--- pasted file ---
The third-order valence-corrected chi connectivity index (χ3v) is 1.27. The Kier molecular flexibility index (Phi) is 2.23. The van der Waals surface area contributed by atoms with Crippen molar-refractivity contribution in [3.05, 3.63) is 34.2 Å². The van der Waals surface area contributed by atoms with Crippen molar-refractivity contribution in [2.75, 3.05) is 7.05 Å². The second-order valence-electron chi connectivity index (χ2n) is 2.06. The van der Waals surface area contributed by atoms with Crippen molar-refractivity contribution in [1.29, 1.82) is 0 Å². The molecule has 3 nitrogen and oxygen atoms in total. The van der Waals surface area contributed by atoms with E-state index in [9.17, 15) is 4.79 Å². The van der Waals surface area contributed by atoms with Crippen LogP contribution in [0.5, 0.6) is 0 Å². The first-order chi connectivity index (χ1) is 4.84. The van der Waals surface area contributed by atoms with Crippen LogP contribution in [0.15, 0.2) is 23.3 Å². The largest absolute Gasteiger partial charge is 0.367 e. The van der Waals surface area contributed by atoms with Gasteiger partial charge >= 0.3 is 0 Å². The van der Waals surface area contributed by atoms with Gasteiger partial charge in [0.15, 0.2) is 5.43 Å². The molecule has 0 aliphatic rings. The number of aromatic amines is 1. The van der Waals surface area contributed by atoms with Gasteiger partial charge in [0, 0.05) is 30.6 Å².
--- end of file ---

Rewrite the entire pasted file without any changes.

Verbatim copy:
The third-order valence-corrected chi connectivity index (χ3v) is 1.27. The Kier molecular flexibility index (Phi) is 2.23. The van der Waals surface area contributed by atoms with Crippen molar-refractivity contribution in [3.05, 3.63) is 34.2 Å². The van der Waals surface area contributed by atoms with Crippen molar-refractivity contribution in [2.75, 3.05) is 7.05 Å². The second-order valence-electron chi connectivity index (χ2n) is 2.06. The van der Waals surface area contributed by atoms with Crippen molar-refractivity contribution in [1.29, 1.82) is 0 Å². The molecule has 3 nitrogen and oxygen atoms in total. The van der Waals surface area contributed by atoms with E-state index in [9.17, 15) is 4.79 Å². The van der Waals surface area contributed by atoms with Crippen LogP contribution in [0.5, 0.6) is 0 Å². The first-order chi connectivity index (χ1) is 4.84. The van der Waals surface area contributed by atoms with Crippen LogP contribution in [0.15, 0.2) is 23.3 Å². The largest absolute Gasteiger partial charge is 0.367 e. The van der Waals surface area contributed by atoms with Gasteiger partial charge >= 0.3 is 0 Å². The van der Waals surface area contributed by atoms with Gasteiger partial charge in [0.15, 0.2) is 5.43 Å². The molecule has 0 aliphatic rings. The number of aromatic amines is 1. The van der Waals surface area contributed by atoms with Gasteiger partial charge in [0, 0.05) is 30.6 Å².